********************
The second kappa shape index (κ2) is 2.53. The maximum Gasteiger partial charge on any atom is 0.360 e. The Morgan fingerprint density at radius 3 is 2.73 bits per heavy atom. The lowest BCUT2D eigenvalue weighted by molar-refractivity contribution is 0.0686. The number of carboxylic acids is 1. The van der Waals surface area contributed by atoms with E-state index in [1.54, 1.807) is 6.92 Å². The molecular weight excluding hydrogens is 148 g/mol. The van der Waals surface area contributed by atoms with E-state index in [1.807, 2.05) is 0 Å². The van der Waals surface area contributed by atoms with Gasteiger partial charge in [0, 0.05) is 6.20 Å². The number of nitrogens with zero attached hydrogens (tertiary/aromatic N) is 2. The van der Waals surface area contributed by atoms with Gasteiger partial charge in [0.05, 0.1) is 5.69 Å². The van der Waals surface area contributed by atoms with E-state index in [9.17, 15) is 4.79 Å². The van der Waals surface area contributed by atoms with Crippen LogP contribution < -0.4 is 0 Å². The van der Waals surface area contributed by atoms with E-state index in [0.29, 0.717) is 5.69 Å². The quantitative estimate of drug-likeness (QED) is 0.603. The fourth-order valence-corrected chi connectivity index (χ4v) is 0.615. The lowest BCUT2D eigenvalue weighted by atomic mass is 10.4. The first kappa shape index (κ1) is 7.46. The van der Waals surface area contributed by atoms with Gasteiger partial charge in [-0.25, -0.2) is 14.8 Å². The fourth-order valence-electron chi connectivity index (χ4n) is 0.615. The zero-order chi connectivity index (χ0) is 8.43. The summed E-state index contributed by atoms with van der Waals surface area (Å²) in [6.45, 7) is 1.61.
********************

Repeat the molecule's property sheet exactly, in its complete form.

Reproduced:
The second kappa shape index (κ2) is 2.53. The maximum Gasteiger partial charge on any atom is 0.360 e. The Morgan fingerprint density at radius 3 is 2.73 bits per heavy atom. The lowest BCUT2D eigenvalue weighted by molar-refractivity contribution is 0.0686. The number of carboxylic acids is 1. The van der Waals surface area contributed by atoms with E-state index in [1.54, 1.807) is 6.92 Å². The molecular weight excluding hydrogens is 148 g/mol. The van der Waals surface area contributed by atoms with E-state index in [1.807, 2.05) is 0 Å². The van der Waals surface area contributed by atoms with Gasteiger partial charge in [0, 0.05) is 6.20 Å². The number of nitrogens with zero attached hydrogens (tertiary/aromatic N) is 2. The van der Waals surface area contributed by atoms with Gasteiger partial charge in [0.05, 0.1) is 5.69 Å². The van der Waals surface area contributed by atoms with E-state index in [9.17, 15) is 4.79 Å². The van der Waals surface area contributed by atoms with Crippen LogP contribution < -0.4 is 0 Å². The van der Waals surface area contributed by atoms with E-state index in [0.29, 0.717) is 5.69 Å². The quantitative estimate of drug-likeness (QED) is 0.603. The fourth-order valence-corrected chi connectivity index (χ4v) is 0.615. The lowest BCUT2D eigenvalue weighted by atomic mass is 10.4. The first kappa shape index (κ1) is 7.46. The van der Waals surface area contributed by atoms with Gasteiger partial charge in [-0.25, -0.2) is 14.8 Å². The fourth-order valence-electron chi connectivity index (χ4n) is 0.615. The zero-order chi connectivity index (χ0) is 8.43. The summed E-state index contributed by atoms with van der Waals surface area (Å²) in [6.45, 7) is 1.61.